SA ‘Students plant future, restore past at Ka‘ala Farm in Waianae’ 1/20/19

By Mindy Pennybacker
January 20, 2019 Updated January 20, 2019 6:47am
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Students from Nanakuli High School work in kalo fields, cook with ulu and perform other hands-on learning tasks at Ka’ala Farm in Waianae Valley under the supervision of Eric Enos, executive director of the nonprofit Ka’ala Farm. Star-Advertiser video by Dennis Oda /

It was a clear, cool, blue-sky morning of breathtaking beauty at Ka‘ala Farm and Cultural Learning Center, a green, 97-acre oasis at the top of dry Waianae Valley, where streams were diverted in the 19th century to irrigate plantations of sugar cane. Starting in 1978, under the leadership of the nonprofit’s executive director, Eric Enos, some of the water flow has been redirected back to Ka‘ala Valley, where ancient kalo loi and auwai (terraced fields and irrigation ditches for growing taro) are being restored and cultivated in the traditional Hawaiian way.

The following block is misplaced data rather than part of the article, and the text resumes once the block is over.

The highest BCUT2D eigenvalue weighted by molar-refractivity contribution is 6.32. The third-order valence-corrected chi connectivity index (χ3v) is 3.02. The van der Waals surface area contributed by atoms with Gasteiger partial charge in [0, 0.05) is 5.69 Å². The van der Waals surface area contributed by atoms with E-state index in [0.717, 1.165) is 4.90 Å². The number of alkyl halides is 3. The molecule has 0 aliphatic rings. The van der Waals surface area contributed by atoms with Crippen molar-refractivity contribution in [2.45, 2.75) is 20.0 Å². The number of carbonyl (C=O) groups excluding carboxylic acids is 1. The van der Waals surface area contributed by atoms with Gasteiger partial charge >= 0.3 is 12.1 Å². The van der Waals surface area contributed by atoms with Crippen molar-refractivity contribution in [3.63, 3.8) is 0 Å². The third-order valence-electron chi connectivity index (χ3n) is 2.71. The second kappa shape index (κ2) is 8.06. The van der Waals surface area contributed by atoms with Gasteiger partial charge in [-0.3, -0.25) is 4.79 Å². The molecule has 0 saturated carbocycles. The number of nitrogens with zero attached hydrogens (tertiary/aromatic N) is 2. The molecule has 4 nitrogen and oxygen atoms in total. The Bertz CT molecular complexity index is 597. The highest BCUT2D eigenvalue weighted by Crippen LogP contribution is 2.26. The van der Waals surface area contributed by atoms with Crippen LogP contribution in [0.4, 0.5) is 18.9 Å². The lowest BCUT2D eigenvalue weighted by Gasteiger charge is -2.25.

Nanakuli High students work on Ka‘ala Farm as part of a Department of Education program A‘ali‘i, which lets them earn enough credits to graduate. “The kids struggle with attendance, behavioral issues or just their family life,” said teacher Jewelynn Kirkland. Above, students had come in from planting kalo in November. Before eating, everyone joined hands and said a pule.

“Where we are (the farm, as well as an adjacent 1,100 acres of former Ka‘ala Ranch, both leased by the nonprofit from the state) is the best preserved agricultural village system, with three major heiau and the loi still intact, because it was never bulldozed for sugar — too rocky,” Enos said as he and Jewelynn Kirkland, a teacher at Nanakuli High & Intermediate School, supervised 13 students planting dryland kalo. Against the backdrop of the stark cliffs of the Waianae Range and the sea shining far below at the valley mouth, it could have been a scene from ancient Hawaii, except for the young peoples’ T-shirts, slippers, jeans and shorts.   Continue reading